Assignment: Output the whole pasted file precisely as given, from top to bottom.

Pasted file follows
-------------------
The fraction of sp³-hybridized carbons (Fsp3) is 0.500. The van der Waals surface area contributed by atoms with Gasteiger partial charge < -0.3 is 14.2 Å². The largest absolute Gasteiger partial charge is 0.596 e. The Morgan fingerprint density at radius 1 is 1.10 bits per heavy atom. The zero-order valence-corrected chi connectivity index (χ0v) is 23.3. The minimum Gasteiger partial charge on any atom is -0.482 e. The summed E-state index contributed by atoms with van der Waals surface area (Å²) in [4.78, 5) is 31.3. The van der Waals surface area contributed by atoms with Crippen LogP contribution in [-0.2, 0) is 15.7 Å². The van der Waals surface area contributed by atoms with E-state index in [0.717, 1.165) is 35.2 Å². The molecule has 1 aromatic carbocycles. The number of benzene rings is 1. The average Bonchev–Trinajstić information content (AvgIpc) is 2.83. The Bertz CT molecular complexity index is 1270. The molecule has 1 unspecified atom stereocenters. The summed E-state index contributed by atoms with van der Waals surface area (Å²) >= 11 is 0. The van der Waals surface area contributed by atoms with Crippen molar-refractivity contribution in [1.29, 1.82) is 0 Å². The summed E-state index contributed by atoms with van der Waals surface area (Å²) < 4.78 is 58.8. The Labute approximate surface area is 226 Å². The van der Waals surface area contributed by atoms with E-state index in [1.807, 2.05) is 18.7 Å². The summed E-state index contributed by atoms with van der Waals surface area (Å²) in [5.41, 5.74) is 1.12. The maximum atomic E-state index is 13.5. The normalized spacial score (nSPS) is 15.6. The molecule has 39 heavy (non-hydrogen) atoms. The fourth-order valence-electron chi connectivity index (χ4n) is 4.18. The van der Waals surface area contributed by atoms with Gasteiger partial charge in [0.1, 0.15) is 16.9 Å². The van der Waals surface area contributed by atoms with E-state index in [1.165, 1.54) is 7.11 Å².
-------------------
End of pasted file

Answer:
The fraction of sp³-hybridized carbons (Fsp3) is 0.500. The van der Waals surface area contributed by atoms with Gasteiger partial charge < -0.3 is 14.2 Å². The largest absolute Gasteiger partial charge is 0.596 e. The Morgan fingerprint density at radius 1 is 1.10 bits per heavy atom. The zero-order valence-corrected chi connectivity index (χ0v) is 23.3. The minimum Gasteiger partial charge on any atom is -0.482 e. The summed E-state index contributed by atoms with van der Waals surface area (Å²) in [4.78, 5) is 31.3. The van der Waals surface area contributed by atoms with Crippen LogP contribution in [-0.2, 0) is 15.7 Å². The van der Waals surface area contributed by atoms with E-state index in [0.717, 1.165) is 35.2 Å². The molecule has 1 aromatic carbocycles. The number of benzene rings is 1. The average Bonchev–Trinajstić information content (AvgIpc) is 2.83. The Bertz CT molecular complexity index is 1270. The molecule has 1 unspecified atom stereocenters. The summed E-state index contributed by atoms with van der Waals surface area (Å²) >= 11 is 0. The van der Waals surface area contributed by atoms with Crippen molar-refractivity contribution in [1.29, 1.82) is 0 Å². The summed E-state index contributed by atoms with van der Waals surface area (Å²) < 4.78 is 58.8. The Labute approximate surface area is 226 Å². The van der Waals surface area contributed by atoms with E-state index in [1.807, 2.05) is 18.7 Å². The summed E-state index contributed by atoms with van der Waals surface area (Å²) in [5.41, 5.74) is 1.12. The maximum atomic E-state index is 13.5. The normalized spacial score (nSPS) is 15.6. The molecule has 39 heavy (non-hydrogen) atoms. The fourth-order valence-electron chi connectivity index (χ4n) is 4.18. The van der Waals surface area contributed by atoms with Gasteiger partial charge in [0.1, 0.15) is 16.9 Å². The van der Waals surface area contributed by atoms with E-state index in [1.165, 1.54) is 7.11 Å².